I ended up running a 7:58, 7:48, and 7:44 for my goal pace miles and I felt solid. I know it’s not always a good idea to run faster than target paces, but in this case, my legs felt good. I could tell I was working, but it didn’t feel crazy fast like these paces used to so I decided to go with it. Like I said, this wasn’t one of the harder workouts, but it’s something I know I would have struggled with in 2016.

So my goal throughout April and into May is to continue to trust the process and to have faith in myself. Who knows what will happen on race day. It could be 80 degrees and humid. But I can’t control the weather, so no point worrying about it. For now, I’ll continue to focus on the workouts and getting comfortable being uncomfortable.

How was your weekend? Anyone else going to be in town for the Boston Marathon this week?


3 Lessons Learned From My Third Marathon

Hello again!

First off, thank you all for your kind words! Baystate was definitely a break-through race for me and I’m very lucky to have friends/readers/family like you all to share my stories with!

These past few days I have really been soaking in the whole zero running experience and it has been slightly glorious. It’s also given me time to reflect on what made this marathon so different from my previous two. One of my main reasons for signing up for Baystate was that I wanted to give myself more experience at the marathon distance so that I can continue to learn how to manage the distance and improve in my running. So far, I’ve gone from running a 4:36 (2014) to a 3:57 (May, 2016) to a 3:53 (Fall, 2016). I’ve already seen some huge improvements and I’m confident that I can continue to chip away at these times.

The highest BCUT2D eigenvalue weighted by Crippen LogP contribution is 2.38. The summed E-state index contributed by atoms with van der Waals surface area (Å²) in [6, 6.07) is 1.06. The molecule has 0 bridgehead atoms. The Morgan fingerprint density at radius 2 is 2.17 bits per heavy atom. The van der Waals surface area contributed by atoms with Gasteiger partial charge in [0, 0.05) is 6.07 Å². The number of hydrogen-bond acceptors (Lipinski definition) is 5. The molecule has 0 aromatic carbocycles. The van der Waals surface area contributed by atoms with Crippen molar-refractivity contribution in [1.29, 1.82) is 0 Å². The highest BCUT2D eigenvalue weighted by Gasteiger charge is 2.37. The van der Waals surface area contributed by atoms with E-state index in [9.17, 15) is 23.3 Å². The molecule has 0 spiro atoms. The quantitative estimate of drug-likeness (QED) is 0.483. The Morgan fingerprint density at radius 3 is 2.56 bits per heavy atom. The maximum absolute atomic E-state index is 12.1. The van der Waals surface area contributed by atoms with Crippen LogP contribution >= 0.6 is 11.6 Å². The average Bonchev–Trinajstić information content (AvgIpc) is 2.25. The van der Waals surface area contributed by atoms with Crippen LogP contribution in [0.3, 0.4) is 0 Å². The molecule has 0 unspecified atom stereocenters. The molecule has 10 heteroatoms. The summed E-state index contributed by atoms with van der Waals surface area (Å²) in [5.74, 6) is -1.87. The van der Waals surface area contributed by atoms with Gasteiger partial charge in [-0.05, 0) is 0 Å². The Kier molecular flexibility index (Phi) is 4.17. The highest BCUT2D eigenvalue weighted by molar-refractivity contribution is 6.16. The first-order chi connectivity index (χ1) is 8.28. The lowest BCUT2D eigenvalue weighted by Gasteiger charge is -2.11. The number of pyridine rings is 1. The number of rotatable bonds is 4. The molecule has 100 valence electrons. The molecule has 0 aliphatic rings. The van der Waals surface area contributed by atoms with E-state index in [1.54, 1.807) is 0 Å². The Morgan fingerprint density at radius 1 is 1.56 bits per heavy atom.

These were the biggest lessons and improvements I saw in this third marathon.

3 Lessons Learned From Marathon #3 | 2 Generations Running1. I picked a goal pace that was representative of my current fitness level. Like many runners, part of the attraction of the marathon for me is aiming for that Boston qualifying time. I went into my training cycle for Delaware with this goal in mind. About halfway through the cycle, I realized this was not realistic for me and I adjusted the target paces of my workouts. However, I was still  amped up about the race and chose a goal pace that was pretty aggressive (for my fitness level at the time). I ran that race stubbornly trying to hang onto that goal pace. In hindsight, I should have been able to tell I was working too hard to maintain that for 26.2 miles, but it took blowing up at Mile 20 to really drive home the message.